administrative cost and the combined files and libraries
could not help but benefit all concerned. This has been
done many times with outstanding success.
Every architectural office has its own individual prob-
lems that require solution in an individual way. But
whatever tihe problem, 'individual or collective, the only
way it can be solved to the satisfaction of the individual
and the betterment of the profession is to recognize and
admit the problem, meet it squarely, and undertake
its solution with intelligence and determination.
TRANSPARENT SILICEOUS SUBSTANCE-
Nori, whose book on glass was published in Florence
in 1612, says, "In the time of Tiberius was invented
a way of making glass malleable, a thing afterward lost
and to this day unknown, for if such a thing were now
known, without doubt it would be more esteemed for its
beauty and incorruptibility than silver or gold, since
there ariseth neither smell' or taste, nor any other
quality" . But, though unknown to the old Italian,
the art was practiced in Persia, if we may believe
Bailey, who says that in 1610, Sophi, Emperor of Per-
sia, sent to King Phillip III of Spain, six glasses that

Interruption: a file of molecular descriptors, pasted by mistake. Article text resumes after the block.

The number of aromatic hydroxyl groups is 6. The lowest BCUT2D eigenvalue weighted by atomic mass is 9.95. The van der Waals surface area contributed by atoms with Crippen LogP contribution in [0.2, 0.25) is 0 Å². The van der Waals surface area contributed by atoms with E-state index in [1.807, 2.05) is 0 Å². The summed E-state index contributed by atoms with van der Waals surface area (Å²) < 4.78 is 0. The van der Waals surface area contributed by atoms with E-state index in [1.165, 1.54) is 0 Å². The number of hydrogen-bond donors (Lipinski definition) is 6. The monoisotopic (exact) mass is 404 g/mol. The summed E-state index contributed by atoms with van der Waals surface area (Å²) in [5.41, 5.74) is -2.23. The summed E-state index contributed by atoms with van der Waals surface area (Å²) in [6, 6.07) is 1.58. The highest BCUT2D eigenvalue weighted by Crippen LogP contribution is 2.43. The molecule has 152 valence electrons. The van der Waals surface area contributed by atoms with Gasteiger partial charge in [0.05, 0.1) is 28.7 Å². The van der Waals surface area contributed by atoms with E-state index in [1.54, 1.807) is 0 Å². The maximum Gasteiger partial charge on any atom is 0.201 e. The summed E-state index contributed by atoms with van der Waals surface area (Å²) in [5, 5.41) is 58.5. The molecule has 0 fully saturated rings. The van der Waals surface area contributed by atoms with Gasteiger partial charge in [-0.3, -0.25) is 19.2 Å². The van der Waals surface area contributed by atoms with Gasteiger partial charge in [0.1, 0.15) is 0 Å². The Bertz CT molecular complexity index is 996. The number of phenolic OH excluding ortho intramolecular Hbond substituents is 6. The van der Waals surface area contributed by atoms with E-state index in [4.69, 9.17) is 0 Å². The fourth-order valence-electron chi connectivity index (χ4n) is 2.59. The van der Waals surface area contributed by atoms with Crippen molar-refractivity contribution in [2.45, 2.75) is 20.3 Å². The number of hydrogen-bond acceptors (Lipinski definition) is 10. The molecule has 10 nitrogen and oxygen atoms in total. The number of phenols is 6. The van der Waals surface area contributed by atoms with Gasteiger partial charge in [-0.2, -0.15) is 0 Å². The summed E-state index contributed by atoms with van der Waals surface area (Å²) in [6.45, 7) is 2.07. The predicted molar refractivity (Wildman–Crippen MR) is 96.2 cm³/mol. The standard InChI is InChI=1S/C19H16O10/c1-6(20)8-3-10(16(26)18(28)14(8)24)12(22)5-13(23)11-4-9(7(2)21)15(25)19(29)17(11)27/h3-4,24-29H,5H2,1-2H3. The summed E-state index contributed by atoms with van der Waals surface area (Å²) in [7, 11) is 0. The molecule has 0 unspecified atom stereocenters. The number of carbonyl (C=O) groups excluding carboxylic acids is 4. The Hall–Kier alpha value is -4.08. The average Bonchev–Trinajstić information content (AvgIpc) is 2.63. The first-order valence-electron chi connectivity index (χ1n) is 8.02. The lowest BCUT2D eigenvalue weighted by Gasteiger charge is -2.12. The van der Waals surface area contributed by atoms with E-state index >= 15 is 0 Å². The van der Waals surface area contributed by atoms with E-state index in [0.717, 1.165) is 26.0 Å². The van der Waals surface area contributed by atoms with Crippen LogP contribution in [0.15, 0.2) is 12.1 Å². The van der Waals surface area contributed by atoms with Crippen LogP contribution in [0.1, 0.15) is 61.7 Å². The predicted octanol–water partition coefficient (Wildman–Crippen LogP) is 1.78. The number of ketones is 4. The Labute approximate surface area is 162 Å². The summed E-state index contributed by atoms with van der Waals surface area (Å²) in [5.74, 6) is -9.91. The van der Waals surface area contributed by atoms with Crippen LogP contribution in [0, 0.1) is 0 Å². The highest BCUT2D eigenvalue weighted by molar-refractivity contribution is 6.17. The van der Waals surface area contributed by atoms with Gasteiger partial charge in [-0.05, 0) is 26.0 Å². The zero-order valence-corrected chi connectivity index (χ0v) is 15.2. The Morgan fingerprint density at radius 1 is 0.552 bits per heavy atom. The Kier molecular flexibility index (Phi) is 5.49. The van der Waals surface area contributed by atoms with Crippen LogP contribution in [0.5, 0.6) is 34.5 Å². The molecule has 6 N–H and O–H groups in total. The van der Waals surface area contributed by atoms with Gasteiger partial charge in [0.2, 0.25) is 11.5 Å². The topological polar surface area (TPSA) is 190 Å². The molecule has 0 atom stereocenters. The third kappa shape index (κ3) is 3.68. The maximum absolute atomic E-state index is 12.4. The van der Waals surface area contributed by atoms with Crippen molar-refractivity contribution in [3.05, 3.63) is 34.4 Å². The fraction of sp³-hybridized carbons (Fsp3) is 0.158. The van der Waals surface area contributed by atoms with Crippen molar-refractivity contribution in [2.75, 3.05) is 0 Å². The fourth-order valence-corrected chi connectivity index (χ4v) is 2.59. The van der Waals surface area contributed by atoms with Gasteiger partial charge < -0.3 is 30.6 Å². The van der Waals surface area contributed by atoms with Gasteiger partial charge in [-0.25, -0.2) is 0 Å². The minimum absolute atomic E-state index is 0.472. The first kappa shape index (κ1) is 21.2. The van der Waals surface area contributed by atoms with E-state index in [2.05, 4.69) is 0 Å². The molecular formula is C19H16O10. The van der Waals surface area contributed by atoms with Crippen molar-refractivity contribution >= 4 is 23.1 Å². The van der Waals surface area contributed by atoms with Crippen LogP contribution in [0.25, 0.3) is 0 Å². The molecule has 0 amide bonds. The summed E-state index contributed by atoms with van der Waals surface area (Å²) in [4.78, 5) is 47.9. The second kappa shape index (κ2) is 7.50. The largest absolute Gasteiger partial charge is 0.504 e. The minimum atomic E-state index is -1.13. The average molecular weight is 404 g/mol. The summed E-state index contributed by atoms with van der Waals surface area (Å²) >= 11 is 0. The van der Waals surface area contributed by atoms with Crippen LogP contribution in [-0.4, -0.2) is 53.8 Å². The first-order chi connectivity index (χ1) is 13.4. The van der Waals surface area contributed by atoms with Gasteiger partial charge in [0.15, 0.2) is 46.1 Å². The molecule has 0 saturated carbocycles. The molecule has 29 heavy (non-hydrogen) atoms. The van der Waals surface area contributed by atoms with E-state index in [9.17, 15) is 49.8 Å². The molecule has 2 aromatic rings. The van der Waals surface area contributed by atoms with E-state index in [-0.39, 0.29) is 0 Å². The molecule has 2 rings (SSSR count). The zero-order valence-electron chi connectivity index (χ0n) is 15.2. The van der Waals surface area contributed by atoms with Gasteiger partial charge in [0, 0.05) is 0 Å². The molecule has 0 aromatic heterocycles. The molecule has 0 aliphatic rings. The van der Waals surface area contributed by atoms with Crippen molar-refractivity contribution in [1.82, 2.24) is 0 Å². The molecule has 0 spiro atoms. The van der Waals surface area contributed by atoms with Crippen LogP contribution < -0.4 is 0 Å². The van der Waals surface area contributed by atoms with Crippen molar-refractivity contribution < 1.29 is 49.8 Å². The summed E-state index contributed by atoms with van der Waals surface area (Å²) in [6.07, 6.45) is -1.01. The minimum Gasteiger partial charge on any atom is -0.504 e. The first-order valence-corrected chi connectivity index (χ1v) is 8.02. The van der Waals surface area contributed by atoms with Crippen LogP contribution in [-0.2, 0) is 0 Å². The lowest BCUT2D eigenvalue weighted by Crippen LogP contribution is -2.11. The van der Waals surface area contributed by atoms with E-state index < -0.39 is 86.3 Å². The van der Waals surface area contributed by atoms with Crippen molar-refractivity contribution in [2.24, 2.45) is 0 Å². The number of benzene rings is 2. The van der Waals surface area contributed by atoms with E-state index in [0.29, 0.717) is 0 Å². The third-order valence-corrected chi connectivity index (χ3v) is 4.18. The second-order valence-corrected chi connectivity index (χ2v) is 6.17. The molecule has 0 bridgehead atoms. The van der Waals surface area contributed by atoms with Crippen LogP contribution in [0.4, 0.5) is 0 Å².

were malleable and would not break by being ham-
mered; and Blacourt tells that an inventor having pre-
sented a bust of malleable glass to Richelieu 1620, was
rewarded for his ingenuity by perpetual .imprisonment
lest the vested interests of French glass workers should
be injured by the new invention.
Todacy7 we have glass that can stand a pressure of
many tcus to the square inch, and some so fragile that
a.. liht breath will shatter it.
ADDITIONA-I "PAID-UP" ACTIVE
Previously given-145. This list-5. Total-150.
Arthur E. Davis, Jr ................................................ W enonah, New Jersey
Stephen Dechman ......................................... ............ Palm Beach, Florida
A lvin Roger M oore ....................................... .................... A tlanta, G eorgia
Albert Hopkins Pierce ......................... Daytona Beach, Florida
ihelfcrd Sho mate ........................................ Palm Beach, Florida
FLORIDA STATE BOARD OF ARCHITECTURE
NAMES ADDED TO ROSTER AS OF APRIL 30, 1938
Adams, Lewis G., 15 West 38th St., New York, N. Y.
Balikjian, Vahe, Ingraham Building, Miami, Florida.
Charn, Victor Lawrence, 664 N. Michigan Ave., Chicago, Ill.
Davis, Felton, 202 Central Avenue, Valdosta, Georgia
Morgan, Chas. L., P .0. Arcade, Stuart, Florida
Nice, Everett V., 706 S.W. 7th St., Miami, Florida
Prentice T. Merrill, 15 W. 38th St., New York, N. Y.